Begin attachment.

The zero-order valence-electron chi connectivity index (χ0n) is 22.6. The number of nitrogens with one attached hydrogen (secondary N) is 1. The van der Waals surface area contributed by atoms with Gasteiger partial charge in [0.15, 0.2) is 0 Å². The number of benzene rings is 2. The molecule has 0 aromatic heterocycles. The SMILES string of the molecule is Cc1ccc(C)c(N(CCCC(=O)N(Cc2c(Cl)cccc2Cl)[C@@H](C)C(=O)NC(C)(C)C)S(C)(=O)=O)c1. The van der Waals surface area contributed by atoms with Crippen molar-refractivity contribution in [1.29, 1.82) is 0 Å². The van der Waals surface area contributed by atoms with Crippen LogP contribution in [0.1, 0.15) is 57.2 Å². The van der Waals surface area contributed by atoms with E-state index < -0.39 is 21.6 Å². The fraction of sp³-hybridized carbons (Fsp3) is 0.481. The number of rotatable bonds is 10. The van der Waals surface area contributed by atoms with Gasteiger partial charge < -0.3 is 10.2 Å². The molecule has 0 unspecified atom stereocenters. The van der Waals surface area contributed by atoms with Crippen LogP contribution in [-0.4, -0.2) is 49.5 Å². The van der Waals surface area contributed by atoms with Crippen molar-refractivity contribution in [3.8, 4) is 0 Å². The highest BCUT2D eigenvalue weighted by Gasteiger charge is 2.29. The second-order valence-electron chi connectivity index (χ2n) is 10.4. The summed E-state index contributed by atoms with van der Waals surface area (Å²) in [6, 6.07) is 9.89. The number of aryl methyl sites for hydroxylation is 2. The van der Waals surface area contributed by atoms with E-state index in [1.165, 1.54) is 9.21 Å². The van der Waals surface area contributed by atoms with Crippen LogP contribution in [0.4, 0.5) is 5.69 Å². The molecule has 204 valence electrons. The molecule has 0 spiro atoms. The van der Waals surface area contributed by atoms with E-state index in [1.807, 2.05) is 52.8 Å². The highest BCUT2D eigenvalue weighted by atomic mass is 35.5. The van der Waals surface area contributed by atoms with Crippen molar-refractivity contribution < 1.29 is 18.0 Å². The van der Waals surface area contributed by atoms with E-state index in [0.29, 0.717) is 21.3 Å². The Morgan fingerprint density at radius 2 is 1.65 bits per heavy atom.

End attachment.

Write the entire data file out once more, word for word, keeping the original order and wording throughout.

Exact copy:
The zero-order valence-electron chi connectivity index (χ0n) is 22.6. The number of nitrogens with one attached hydrogen (secondary N) is 1. The van der Waals surface area contributed by atoms with Gasteiger partial charge in [0.15, 0.2) is 0 Å². The number of benzene rings is 2. The molecule has 0 aromatic heterocycles. The SMILES string of the molecule is Cc1ccc(C)c(N(CCCC(=O)N(Cc2c(Cl)cccc2Cl)[C@@H](C)C(=O)NC(C)(C)C)S(C)(=O)=O)c1. The van der Waals surface area contributed by atoms with Crippen molar-refractivity contribution in [1.29, 1.82) is 0 Å². The van der Waals surface area contributed by atoms with Crippen LogP contribution in [0.1, 0.15) is 57.2 Å². The van der Waals surface area contributed by atoms with E-state index < -0.39 is 21.6 Å². The fraction of sp³-hybridized carbons (Fsp3) is 0.481. The number of rotatable bonds is 10. The van der Waals surface area contributed by atoms with Gasteiger partial charge < -0.3 is 10.2 Å². The molecule has 0 unspecified atom stereocenters. The van der Waals surface area contributed by atoms with Crippen LogP contribution in [-0.4, -0.2) is 49.5 Å². The van der Waals surface area contributed by atoms with Crippen molar-refractivity contribution in [3.8, 4) is 0 Å². The highest BCUT2D eigenvalue weighted by Gasteiger charge is 2.29. The second-order valence-electron chi connectivity index (χ2n) is 10.4. The summed E-state index contributed by atoms with van der Waals surface area (Å²) in [6, 6.07) is 9.89. The number of aryl methyl sites for hydroxylation is 2. The van der Waals surface area contributed by atoms with E-state index in [1.165, 1.54) is 9.21 Å². The van der Waals surface area contributed by atoms with Crippen LogP contribution in [0.4, 0.5) is 5.69 Å². The molecule has 204 valence electrons. The molecule has 0 spiro atoms. The van der Waals surface area contributed by atoms with E-state index in [1.807, 2.05) is 52.8 Å². The highest BCUT2D eigenvalue weighted by atomic mass is 35.5. The van der Waals surface area contributed by atoms with Crippen molar-refractivity contribution < 1.29 is 18.0 Å². The van der Waals surface area contributed by atoms with E-state index in [0.29, 0.717) is 21.3 Å². The Morgan fingerprint density at radius 2 is 1.65 bits per heavy atom.